THE Good Friday agreement was a milestone in politics.

Now, this Friday, it's time to seal a history-making Brexit deal that will affect each and everyone of us.

A new deal ... the best deal.

But please 'no' to a 'no' deal.

Our Chambers of commerce up and down the country are not the only ones running out of patience wondering what is going on.

They are not alone.

We voters are feeling frustrated at a lack of clarity, even though we have been subjected to endless debates that are going nowhere.

This weekend in leafy Buckinghamshire, the PM is holding a war court.

Remainers and Leavers have been summoned around the table to finalise the Government's White Paper on the Brexit deal.

There have been - according to one BBC breakfast presenter - "Unprecedented levels of ugliness in discussions between both sides."

Happily, we haven't yet got to the stage where robots are making policies.

Or have we?

I was perturbed by one revealing project from IBM.

They pitted a computer against two humans in a public debate.

The computer came up trumps as it tended to be better than humans at bringing in detailed supporting evidence and using both sides of an argument to maximum effect.

Sadly, it lacked humour.

But surely that's a good thing.

Matters like Brexit are no laughing matter, even though Channel 4 are now creating a comedy series about it.

Back to reality ...

Come Friday we need a satisfying, full English Brexit with no indigestion to follow.

While our politicians gather to play Brexit chess, we want a 'Chequers' mate result - not a stalemate.


AND now an Inferno Q and A.

David Dimbleby is leaving the role of Question Time chair in December after 25 years.

He has missed only one edition and that was because he was 'kicked by a cow' near his Sussex home.

That's one question I would love to follow up with David. How?

Now the bets are on as to who will take over the hot seat.

Many critics, including the Culture Secretary, are calling for a woman.

I'm all for change.

I feel it needs a complete make-over just like the tired quiz Have I Got News For You?

QT needs a better time slot and someone who can cut off those members of the panel and the audience who love the sound of their own voices.

My choice is Jeremy Paxman.

I'd like to see him swap his 'starter for ten' on University Challenge for QT.

He doesn't suffer fools gladly.

I once interviewed him and he stared at me and demanded: "C'mon, young man, another question - I haven't got all day."

Young man – he called me. He is clearly very perceptive.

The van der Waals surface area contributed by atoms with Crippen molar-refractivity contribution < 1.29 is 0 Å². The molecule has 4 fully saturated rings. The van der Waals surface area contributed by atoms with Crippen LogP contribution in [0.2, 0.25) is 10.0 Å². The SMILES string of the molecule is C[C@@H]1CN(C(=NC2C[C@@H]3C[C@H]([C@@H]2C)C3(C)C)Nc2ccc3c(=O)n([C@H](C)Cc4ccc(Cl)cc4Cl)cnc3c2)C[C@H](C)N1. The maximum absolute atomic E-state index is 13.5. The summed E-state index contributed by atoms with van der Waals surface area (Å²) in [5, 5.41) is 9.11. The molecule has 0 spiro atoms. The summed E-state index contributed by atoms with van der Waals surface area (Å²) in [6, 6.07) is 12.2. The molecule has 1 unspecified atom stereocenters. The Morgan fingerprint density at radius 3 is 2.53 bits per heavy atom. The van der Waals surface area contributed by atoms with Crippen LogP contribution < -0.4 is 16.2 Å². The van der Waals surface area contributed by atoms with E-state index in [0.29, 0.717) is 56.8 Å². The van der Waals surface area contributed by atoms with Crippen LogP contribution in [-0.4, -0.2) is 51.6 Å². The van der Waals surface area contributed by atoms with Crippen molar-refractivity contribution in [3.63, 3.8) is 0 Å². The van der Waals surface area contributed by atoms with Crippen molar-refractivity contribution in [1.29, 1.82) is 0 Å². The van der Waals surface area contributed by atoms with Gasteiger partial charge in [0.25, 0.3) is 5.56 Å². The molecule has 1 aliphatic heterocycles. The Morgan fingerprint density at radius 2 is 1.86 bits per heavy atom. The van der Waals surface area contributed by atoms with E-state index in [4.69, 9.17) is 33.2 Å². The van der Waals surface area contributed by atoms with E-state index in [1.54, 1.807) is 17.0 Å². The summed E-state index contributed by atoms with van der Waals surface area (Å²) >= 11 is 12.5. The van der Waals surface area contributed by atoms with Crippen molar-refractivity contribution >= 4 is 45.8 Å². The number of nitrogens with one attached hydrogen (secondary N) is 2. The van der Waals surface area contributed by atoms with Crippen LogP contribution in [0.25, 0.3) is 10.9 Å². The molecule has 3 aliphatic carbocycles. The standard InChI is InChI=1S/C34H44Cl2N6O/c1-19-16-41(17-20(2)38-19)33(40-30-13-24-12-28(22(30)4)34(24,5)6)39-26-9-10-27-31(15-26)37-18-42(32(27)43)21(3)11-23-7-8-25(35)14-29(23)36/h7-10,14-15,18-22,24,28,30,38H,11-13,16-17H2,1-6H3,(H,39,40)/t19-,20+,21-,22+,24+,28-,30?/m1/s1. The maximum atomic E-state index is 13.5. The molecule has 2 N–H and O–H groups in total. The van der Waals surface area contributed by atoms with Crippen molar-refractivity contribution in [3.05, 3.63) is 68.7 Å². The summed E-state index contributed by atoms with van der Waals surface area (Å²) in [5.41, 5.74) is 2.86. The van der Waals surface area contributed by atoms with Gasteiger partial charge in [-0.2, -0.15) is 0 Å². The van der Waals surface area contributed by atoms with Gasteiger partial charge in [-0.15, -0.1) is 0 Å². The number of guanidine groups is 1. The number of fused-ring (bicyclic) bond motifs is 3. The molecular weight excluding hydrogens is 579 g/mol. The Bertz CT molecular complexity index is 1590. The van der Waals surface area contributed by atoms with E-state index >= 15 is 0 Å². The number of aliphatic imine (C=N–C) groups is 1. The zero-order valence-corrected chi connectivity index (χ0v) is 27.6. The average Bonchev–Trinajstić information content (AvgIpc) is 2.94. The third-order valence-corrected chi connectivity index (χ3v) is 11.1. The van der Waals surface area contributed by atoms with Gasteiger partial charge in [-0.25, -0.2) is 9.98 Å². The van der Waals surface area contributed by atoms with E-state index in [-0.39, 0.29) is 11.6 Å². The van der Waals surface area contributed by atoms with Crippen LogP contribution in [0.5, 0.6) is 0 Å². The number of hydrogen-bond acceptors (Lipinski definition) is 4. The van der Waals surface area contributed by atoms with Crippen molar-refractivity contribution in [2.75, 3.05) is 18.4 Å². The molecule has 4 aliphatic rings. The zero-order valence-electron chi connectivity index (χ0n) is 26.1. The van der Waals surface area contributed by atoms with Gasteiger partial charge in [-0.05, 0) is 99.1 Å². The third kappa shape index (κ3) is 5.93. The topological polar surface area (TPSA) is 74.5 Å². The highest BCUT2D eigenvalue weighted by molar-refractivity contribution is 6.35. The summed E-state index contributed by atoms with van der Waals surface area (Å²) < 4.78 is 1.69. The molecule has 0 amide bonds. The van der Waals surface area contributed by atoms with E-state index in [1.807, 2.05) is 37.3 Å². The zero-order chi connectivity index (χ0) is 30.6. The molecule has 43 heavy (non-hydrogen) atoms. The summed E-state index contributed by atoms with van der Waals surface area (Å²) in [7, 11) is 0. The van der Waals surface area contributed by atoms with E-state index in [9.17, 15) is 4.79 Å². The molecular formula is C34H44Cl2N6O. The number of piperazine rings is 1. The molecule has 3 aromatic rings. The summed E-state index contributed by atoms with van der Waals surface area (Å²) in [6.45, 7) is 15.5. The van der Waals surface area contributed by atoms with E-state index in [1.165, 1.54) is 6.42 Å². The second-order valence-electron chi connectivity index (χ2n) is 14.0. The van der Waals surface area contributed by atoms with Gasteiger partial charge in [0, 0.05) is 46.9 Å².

NO more 'sitting in a railway station waiting for his destination' for Paul Simon.

Paul's Homeward Bound: The Farewell Tour takes place this month in Manchester and later at Hyde Park.

Simon is twanging his guitar strings for the last time at 76 years of age and with 16 Grammys on his New York apartment mantle piece.

Yet this isn't the first time he has said 'enough is enough.' 

While flicking through a copy of Rolling Stone magazine dated December 1975, Simon said of his then farewell trek: "I don't need the money.

"I don't need to tour for money. Why do I do it?" 

He admitted he was undecided about the future.

One thing is certain ... there will be a permanent sound of silence whenever he mentions his ex-mate Art Garfunkel.


GROAN old ... ah, it happen to us all.

But how do we actually know we are getting old is the question?

It seems the tell-tale sign is that we complain more often and other people get sick of hearing about our own ailments.

We also forget peoples' names.

A study by Tumeric Tablets says another indication is we become more aware of noisy pubs.

The most worrying is that people find it hard to sit cross-legged due to ever- stiffening joints.

The most common insight, however, is agreeing to take part in surveys with clipboard-clad researchers in the street.


I WAS not impressed by one school in London who held an 'Austerity lunch day'.

Their poster featured a white-gloved waiter uncovering a silver dish to show a plate of three peas.

St Paul's School for Girls in Hammersmith (£24K a year fee) wanted to show how the other half live. Have they not seen the growing number of street beggars?

The 'Austerity lunch' contained baked potato with baked beans and coleslaw.

So different from their regular meals which feature duck, paella and pork steak.

Whoever came up with this educational idea needs a bowl of Eton Mess pudding in their face.


IT'S day three of Wimbledon and I am still envious of those people who got to play it at school.

No love lost there from our teachers obsessed with football.

There's certainly money to be made in tennis as Roger Federer's new sponsorship deal will earn him £300 million.

Net result.

I actually did get to play the game just once on a school trip to Spain.

I knew I wasn't cut out for it when my opening serve was match point.


And finally ...

In a new table from the Office for National Statistics Coventry is the least 'stressed' place to live while Brighton is the worst.

Liverpool, flagship head of our city region, is 'most anxious'.

Back to question time ... I'm anxious to know where does that leave Wirral?

Peter Grant